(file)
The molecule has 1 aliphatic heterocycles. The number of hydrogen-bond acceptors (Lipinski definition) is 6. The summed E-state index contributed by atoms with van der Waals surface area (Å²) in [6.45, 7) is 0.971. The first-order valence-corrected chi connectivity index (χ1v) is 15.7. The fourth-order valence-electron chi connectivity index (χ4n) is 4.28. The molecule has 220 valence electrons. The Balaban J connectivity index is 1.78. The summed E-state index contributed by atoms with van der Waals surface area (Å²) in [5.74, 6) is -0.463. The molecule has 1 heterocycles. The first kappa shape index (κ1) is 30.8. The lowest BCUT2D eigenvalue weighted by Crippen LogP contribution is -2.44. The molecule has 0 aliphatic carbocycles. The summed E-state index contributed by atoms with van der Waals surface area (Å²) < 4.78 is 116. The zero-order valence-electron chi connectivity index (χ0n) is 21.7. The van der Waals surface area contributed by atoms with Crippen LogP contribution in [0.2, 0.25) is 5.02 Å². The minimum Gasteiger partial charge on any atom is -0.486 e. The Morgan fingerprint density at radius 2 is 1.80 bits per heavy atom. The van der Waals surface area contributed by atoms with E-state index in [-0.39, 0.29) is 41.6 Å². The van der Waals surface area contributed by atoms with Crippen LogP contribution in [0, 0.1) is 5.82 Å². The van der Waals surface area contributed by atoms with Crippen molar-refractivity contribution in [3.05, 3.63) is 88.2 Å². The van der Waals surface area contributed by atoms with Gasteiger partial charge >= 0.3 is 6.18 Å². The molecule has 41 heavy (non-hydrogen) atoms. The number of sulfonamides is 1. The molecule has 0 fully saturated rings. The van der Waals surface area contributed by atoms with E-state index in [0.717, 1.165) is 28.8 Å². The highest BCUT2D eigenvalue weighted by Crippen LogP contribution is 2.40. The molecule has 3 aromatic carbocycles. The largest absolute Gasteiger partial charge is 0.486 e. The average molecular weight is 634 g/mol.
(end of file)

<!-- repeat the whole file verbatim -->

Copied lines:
The molecule has 1 aliphatic heterocycles. The number of hydrogen-bond acceptors (Lipinski definition) is 6. The summed E-state index contributed by atoms with van der Waals surface area (Å²) in [6.45, 7) is 0.971. The first-order valence-corrected chi connectivity index (χ1v) is 15.7. The fourth-order valence-electron chi connectivity index (χ4n) is 4.28. The molecule has 220 valence electrons. The Balaban J connectivity index is 1.78. The summed E-state index contributed by atoms with van der Waals surface area (Å²) in [5.74, 6) is -0.463. The molecule has 1 heterocycles. The first kappa shape index (κ1) is 30.8. The lowest BCUT2D eigenvalue weighted by Crippen LogP contribution is -2.44. The molecule has 0 aliphatic carbocycles. The summed E-state index contributed by atoms with van der Waals surface area (Å²) < 4.78 is 116. The zero-order valence-electron chi connectivity index (χ0n) is 21.7. The van der Waals surface area contributed by atoms with Crippen LogP contribution in [0.2, 0.25) is 5.02 Å². The minimum Gasteiger partial charge on any atom is -0.486 e. The Morgan fingerprint density at radius 2 is 1.80 bits per heavy atom. The van der Waals surface area contributed by atoms with E-state index in [-0.39, 0.29) is 41.6 Å². The van der Waals surface area contributed by atoms with Crippen LogP contribution in [0, 0.1) is 5.82 Å². The van der Waals surface area contributed by atoms with Crippen molar-refractivity contribution in [3.05, 3.63) is 88.2 Å². The van der Waals surface area contributed by atoms with Gasteiger partial charge >= 0.3 is 6.18 Å². The molecule has 41 heavy (non-hydrogen) atoms. The number of sulfonamides is 1. The molecule has 0 fully saturated rings. The van der Waals surface area contributed by atoms with E-state index in [0.717, 1.165) is 28.8 Å². The highest BCUT2D eigenvalue weighted by Crippen LogP contribution is 2.40. The molecule has 3 aromatic carbocycles. The largest absolute Gasteiger partial charge is 0.486 e. The average molecular weight is 634 g/mol.